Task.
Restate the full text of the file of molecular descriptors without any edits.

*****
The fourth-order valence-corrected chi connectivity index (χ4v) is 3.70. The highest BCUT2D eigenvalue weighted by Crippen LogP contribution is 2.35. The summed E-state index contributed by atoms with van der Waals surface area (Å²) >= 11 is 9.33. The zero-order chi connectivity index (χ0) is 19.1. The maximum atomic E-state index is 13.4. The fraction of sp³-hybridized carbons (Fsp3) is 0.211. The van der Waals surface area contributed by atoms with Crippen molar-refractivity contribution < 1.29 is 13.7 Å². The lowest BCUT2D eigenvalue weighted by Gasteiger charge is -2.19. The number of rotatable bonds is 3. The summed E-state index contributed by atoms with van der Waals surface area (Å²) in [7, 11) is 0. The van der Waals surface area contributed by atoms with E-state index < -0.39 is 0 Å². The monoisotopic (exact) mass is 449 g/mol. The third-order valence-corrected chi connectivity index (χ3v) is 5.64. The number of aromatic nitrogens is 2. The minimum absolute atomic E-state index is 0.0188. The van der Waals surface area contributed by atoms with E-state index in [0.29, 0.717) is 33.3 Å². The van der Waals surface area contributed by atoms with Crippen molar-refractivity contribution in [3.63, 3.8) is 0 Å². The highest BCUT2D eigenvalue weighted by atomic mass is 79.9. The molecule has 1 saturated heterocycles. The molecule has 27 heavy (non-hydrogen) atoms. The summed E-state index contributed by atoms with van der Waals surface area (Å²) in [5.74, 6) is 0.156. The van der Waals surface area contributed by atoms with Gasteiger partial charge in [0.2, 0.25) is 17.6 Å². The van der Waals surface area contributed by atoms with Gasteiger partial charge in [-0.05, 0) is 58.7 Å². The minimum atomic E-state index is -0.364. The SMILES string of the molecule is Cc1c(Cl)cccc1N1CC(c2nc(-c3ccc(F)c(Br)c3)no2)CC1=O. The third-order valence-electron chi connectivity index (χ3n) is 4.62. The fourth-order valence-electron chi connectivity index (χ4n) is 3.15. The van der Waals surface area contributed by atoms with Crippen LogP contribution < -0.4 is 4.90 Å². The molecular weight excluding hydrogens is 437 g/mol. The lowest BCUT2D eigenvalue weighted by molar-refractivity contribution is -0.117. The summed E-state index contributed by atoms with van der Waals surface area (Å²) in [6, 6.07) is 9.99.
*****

The fourth-order valence-corrected chi connectivity index (χ4v) is 3.70. The highest BCUT2D eigenvalue weighted by Crippen LogP contribution is 2.35. The summed E-state index contributed by atoms with van der Waals surface area (Å²) >= 11 is 9.33. The zero-order chi connectivity index (χ0) is 19.1. The maximum atomic E-state index is 13.4. The fraction of sp³-hybridized carbons (Fsp3) is 0.211. The van der Waals surface area contributed by atoms with Crippen molar-refractivity contribution < 1.29 is 13.7 Å². The lowest BCUT2D eigenvalue weighted by Gasteiger charge is -2.19. The number of rotatable bonds is 3. The summed E-state index contributed by atoms with van der Waals surface area (Å²) in [7, 11) is 0. The van der Waals surface area contributed by atoms with E-state index < -0.39 is 0 Å². The monoisotopic (exact) mass is 449 g/mol. The third-order valence-corrected chi connectivity index (χ3v) is 5.64. The number of aromatic nitrogens is 2. The minimum absolute atomic E-state index is 0.0188. The van der Waals surface area contributed by atoms with E-state index in [0.29, 0.717) is 33.3 Å². The van der Waals surface area contributed by atoms with Crippen molar-refractivity contribution in [3.63, 3.8) is 0 Å². The highest BCUT2D eigenvalue weighted by atomic mass is 79.9. The molecule has 1 saturated heterocycles. The molecule has 27 heavy (non-hydrogen) atoms. The summed E-state index contributed by atoms with van der Waals surface area (Å²) in [5.74, 6) is 0.156. The van der Waals surface area contributed by atoms with Gasteiger partial charge in [0.2, 0.25) is 17.6 Å². The van der Waals surface area contributed by atoms with Gasteiger partial charge in [-0.05, 0) is 58.7 Å². The minimum atomic E-state index is -0.364. The SMILES string of the molecule is Cc1c(Cl)cccc1N1CC(c2nc(-c3ccc(F)c(Br)c3)no2)CC1=O. The third-order valence-electron chi connectivity index (χ3n) is 4.62. The fourth-order valence-electron chi connectivity index (χ4n) is 3.15. The van der Waals surface area contributed by atoms with Crippen LogP contribution < -0.4 is 4.90 Å². The molecular weight excluding hydrogens is 437 g/mol. The lowest BCUT2D eigenvalue weighted by molar-refractivity contribution is -0.117. The summed E-state index contributed by atoms with van der Waals surface area (Å²) in [6, 6.07) is 9.99.